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Let $X_t$ be a homogeneous Poisson process of rate $\lambda$. Suppose we define functions $p_1(t)$, ..., $p_k(t)$, such that for all $i$ and $t$, $p_i(t)\in [0,1]$ and $\sum\limits_{i=1}^kp_i(t) = 1$.

Let $Y_1,\dots, Y_k$ be processes. Now, for each arrival to the process $X_t$, choose randomly one of the processes $Y_1,\dots,Y_k$ according to the probabilities $p_1(t),\dots,p_k(t)$ and let this arrival be an arrival into the chosen process.

Does this produce independent, inhomogeneous Poisson processes and if so, how to prove it?

Considering the infinitesimal characterization of a Poisson process, it seems likely, but I'm not really sure where to start.

Thank you.

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up vote 5 down vote accepted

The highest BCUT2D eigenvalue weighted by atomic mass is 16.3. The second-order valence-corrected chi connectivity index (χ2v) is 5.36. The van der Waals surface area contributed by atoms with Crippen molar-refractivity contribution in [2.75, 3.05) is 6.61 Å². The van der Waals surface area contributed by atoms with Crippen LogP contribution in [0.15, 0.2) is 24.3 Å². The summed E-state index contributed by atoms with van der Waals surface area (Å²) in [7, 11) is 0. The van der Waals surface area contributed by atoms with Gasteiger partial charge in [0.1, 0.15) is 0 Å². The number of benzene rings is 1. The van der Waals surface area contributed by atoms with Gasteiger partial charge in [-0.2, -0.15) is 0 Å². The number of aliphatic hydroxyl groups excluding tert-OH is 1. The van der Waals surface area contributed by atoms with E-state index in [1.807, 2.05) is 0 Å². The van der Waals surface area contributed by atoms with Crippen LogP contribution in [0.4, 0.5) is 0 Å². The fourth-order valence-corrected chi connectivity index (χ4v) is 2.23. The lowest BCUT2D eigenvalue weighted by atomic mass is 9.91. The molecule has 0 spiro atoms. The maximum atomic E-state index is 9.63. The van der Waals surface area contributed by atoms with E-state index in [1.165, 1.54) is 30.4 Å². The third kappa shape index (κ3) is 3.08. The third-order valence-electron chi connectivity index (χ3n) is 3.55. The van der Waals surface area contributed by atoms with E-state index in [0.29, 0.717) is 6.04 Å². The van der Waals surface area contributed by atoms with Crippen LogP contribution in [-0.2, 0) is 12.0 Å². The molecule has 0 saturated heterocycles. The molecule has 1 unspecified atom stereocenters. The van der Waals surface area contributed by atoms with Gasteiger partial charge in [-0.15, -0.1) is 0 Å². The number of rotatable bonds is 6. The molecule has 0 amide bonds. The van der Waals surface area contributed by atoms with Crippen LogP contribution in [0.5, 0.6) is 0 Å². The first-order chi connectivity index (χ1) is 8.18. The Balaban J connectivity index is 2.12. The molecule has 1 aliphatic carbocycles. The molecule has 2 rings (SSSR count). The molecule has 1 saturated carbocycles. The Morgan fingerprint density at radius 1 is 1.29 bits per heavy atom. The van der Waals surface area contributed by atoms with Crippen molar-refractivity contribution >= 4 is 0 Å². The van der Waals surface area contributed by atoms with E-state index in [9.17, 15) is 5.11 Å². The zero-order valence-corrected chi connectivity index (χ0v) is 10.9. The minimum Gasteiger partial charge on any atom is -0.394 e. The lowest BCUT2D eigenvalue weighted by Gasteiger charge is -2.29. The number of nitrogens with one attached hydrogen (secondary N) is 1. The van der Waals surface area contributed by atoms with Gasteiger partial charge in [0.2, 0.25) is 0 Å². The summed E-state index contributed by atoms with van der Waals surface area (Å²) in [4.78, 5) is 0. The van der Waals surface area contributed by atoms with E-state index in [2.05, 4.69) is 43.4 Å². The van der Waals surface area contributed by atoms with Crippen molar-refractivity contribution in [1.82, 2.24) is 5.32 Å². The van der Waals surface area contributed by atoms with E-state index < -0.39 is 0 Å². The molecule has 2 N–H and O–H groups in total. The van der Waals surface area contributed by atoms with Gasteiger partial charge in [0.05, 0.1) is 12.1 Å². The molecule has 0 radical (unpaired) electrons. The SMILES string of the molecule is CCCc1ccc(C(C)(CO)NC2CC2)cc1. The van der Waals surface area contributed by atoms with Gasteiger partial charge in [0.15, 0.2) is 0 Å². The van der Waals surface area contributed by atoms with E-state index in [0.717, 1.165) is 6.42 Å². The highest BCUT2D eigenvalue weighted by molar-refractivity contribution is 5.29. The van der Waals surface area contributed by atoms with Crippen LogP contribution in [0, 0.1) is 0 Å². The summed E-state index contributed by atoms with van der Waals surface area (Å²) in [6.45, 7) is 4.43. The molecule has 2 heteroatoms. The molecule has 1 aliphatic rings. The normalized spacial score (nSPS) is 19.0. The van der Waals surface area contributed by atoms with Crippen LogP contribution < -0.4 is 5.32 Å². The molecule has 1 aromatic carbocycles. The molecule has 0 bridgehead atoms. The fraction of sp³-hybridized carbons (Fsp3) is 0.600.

Indeed this is called splitting and the inverse operation is called merging. Yes a splitting produces independent Poisson processes with intensities $\lambda_i(\ )$, where $\lambda_i(t)=\lambda p_i(t)$, or $\lambda_i(t)=\lambda(t) p_i(t)$ if the original Poisson process is inhomogenous with intensity $\lambda(\ )$.

A proof for the homogeneous case where $\lambda(t)$ and the $p_i(t)$ are all independent on $t$ is there and the adaptation of this proof to your case is not difficult. The general case is in many classics on point processes, for instance in section 6.4 Marked point processes of An introduction to the theory of point processes by D.J. Daley and D. Vere-Jones.

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